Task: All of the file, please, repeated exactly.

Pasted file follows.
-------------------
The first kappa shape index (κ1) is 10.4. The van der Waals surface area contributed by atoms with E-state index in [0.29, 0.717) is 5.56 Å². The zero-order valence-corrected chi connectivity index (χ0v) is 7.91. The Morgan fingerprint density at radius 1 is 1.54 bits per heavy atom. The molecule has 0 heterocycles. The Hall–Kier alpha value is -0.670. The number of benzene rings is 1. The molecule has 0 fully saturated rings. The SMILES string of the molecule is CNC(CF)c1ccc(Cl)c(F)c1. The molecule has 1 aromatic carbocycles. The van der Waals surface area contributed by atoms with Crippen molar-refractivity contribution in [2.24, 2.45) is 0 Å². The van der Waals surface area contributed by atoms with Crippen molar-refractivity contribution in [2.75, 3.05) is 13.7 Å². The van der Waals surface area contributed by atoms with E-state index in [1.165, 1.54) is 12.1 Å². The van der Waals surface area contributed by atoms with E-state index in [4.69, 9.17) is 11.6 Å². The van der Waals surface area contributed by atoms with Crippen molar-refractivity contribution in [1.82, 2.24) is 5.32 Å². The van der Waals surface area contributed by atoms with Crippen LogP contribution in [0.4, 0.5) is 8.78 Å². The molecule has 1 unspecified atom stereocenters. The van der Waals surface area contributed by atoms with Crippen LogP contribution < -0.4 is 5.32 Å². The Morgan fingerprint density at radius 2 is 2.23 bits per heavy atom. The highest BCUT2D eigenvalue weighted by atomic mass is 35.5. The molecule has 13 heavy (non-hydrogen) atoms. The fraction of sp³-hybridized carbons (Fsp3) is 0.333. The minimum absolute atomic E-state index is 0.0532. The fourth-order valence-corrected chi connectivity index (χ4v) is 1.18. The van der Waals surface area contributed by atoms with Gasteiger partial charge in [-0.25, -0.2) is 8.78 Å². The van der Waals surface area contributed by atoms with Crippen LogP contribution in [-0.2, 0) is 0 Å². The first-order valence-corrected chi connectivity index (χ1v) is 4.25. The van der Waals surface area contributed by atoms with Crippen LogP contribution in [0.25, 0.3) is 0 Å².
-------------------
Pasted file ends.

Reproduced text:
The first kappa shape index (κ1) is 10.4. The van der Waals surface area contributed by atoms with E-state index in [0.29, 0.717) is 5.56 Å². The zero-order valence-corrected chi connectivity index (χ0v) is 7.91. The Morgan fingerprint density at radius 1 is 1.54 bits per heavy atom. The molecule has 0 heterocycles. The Hall–Kier alpha value is -0.670. The number of benzene rings is 1. The molecule has 0 fully saturated rings. The SMILES string of the molecule is CNC(CF)c1ccc(Cl)c(F)c1. The molecule has 1 aromatic carbocycles. The van der Waals surface area contributed by atoms with Crippen molar-refractivity contribution in [2.24, 2.45) is 0 Å². The van der Waals surface area contributed by atoms with Crippen molar-refractivity contribution in [2.75, 3.05) is 13.7 Å². The van der Waals surface area contributed by atoms with E-state index in [1.165, 1.54) is 12.1 Å². The van der Waals surface area contributed by atoms with E-state index in [4.69, 9.17) is 11.6 Å². The van der Waals surface area contributed by atoms with Crippen molar-refractivity contribution in [1.82, 2.24) is 5.32 Å². The van der Waals surface area contributed by atoms with Crippen LogP contribution in [0.4, 0.5) is 8.78 Å². The molecule has 1 unspecified atom stereocenters. The van der Waals surface area contributed by atoms with Crippen LogP contribution < -0.4 is 5.32 Å². The Morgan fingerprint density at radius 2 is 2.23 bits per heavy atom. The highest BCUT2D eigenvalue weighted by atomic mass is 35.5. The molecule has 13 heavy (non-hydrogen) atoms. The fraction of sp³-hybridized carbons (Fsp3) is 0.333. The minimum absolute atomic E-state index is 0.0532. The fourth-order valence-corrected chi connectivity index (χ4v) is 1.18. The van der Waals surface area contributed by atoms with Gasteiger partial charge in [-0.25, -0.2) is 8.78 Å². The van der Waals surface area contributed by atoms with Crippen LogP contribution in [-0.2, 0) is 0 Å². The first-order valence-corrected chi connectivity index (χ1v) is 4.25. The van der Waals surface area contributed by atoms with Crippen LogP contribution in [0.25, 0.3) is 0 Å².